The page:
Here’s a building on Leopold Street with a thought-provoking history. St. John’s Buildings are now used as barristers’ chambers, the interior changed from its former use as the Bank of Scotland. However, a stone inscription (Ars Longa Vita Brevis) above the main entrance provides a clue to its original use.
Somewhere within, lies a foundation stone, and within its cavity is a bottle, a time capsule, containing Sheffield’s morning papers from June 1887, a conjoint prospectus for 1886-1887 for Firth College, Technical School, and School of Medicine, an old photograph, and a parchment engrossed as follows : –
“The Sheffield School of Medicine was built in 1828, at the corner of Surrey Street and Arundel Street, the foundation stone having been laid by Sir A.J. Knight in July 1828. The building having become inadequate to the requirements of the day in 1883, a proposal was made to amalgamate with or become a department of Firth College, the councils of the school and Firth College having met and fully considered points of co-operation, unanimously agreed that the union was likely to be advantageous to both, but before complete incorporation took place a new medical school was necessary.”
The new medical school was this building, the foundation stone laid by Dr Mariano Alejo Martin de Bartolomé, using a specially inscribed silver trowel.
“I declare this stone duly laid in the name of the Father, the Son, and the Holy Ghost. From this humble structure may we raise up a structure perfect in all its parts, and creditable to the builders.
“It will, in the course of time, grow as an oak did from the acorn, that it will spread its beneficial shadow over the whole of the town and neighbourhood, and communicate the blessings of true medica and surgical practice.”
Designed by architect John Dodsley Webster and built by W. and A. Forsdyke, of St. Mary’s Road, it was opened with an extravagant soiree, including a special address from Sir Andrew Clark, President of the Royal College of Physicians, in September 1888.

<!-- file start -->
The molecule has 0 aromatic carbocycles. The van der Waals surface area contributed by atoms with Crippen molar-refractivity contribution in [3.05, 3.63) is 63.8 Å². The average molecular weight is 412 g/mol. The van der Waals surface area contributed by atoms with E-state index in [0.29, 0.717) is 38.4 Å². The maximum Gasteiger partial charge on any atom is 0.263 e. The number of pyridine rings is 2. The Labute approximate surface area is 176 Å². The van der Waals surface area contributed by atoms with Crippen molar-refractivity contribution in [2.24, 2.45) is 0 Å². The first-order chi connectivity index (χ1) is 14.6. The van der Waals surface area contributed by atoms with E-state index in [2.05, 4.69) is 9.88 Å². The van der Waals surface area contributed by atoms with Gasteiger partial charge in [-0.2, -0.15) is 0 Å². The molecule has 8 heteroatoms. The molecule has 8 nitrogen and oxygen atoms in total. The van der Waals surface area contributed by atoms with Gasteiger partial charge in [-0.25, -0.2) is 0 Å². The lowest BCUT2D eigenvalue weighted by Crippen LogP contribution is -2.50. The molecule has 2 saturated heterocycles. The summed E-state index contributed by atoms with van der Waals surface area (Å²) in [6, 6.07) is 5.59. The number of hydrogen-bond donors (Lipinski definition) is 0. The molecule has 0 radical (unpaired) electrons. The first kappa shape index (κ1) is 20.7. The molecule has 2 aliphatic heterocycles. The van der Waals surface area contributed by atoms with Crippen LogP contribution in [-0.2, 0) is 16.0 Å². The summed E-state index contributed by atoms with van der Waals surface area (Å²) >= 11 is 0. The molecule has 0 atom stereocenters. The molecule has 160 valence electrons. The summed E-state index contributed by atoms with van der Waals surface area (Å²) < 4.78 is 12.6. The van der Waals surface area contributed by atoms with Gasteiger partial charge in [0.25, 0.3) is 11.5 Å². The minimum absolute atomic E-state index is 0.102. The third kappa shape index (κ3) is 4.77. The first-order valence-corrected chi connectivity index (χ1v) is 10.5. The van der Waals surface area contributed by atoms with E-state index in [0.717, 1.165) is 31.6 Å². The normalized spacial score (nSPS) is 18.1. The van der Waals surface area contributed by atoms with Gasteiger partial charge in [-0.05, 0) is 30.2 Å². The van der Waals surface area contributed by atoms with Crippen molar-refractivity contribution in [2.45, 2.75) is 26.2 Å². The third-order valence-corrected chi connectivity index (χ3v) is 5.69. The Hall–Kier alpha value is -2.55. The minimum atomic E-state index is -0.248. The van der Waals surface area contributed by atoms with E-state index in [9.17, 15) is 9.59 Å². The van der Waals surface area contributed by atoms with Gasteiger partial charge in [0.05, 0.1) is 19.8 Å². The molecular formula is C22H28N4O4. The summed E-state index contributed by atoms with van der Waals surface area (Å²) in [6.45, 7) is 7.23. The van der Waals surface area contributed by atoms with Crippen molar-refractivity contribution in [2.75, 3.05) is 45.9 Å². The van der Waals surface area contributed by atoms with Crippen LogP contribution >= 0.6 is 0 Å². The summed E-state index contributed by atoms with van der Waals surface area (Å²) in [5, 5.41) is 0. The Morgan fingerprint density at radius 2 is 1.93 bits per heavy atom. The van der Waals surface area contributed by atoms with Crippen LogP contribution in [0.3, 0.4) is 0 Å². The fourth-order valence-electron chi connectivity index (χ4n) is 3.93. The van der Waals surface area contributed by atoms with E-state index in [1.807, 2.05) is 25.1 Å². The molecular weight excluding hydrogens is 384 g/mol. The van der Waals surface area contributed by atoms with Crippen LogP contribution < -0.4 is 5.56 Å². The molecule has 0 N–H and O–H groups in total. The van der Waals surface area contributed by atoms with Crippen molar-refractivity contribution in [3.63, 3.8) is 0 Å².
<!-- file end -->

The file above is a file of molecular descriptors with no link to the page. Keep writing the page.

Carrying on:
A site had originally been purchased from the Corporation in Pinfold Street; but at the request of the medical council the Corporation agreed to exchange the land for a plot in Leopold Street, opposite Firth College. The area contained about 550 yards and the price was £5 a yard. There was a frontage of about 50ft on Leopold Street, the main elevation being entirely of stone, and the treatment a sort of classic free renaissance, which caused the building to harmonise well with the surrounding property.
On the ground floor towards Leopold Street was a faculty room and library, a lecturers’ room, with porter’s room, lavatory, main staircase, and entrance hall. Also, on this floor, running towards Orchard Street, was an injection room and lumber room. A hoist connected the ground floor with the first floor.
On the first floor were two classrooms and at the back was a museum. The medical theatre was on the second floor, with circular seats in tiers, alongside a practical physiology and a dissecting room.
The School of Medicine was short-lived here, its entwined relationship with Firth College, and the Technical School, leading them to form University College, Sheffield, in 1897, and the eventual creation of the University of Sheffield in 1905, with the medical school moving to a new building at Western Bank (now Firth Court). In 1973, it moved again, and can still be found on Beech Hill Road.
After the school vacated, the building has been in almost continuous use. It will be recognised by those of a certain age as Sheffield Education Committee’s Central School Clinic, afterwards as a bank, and now St. John’s Buildings.
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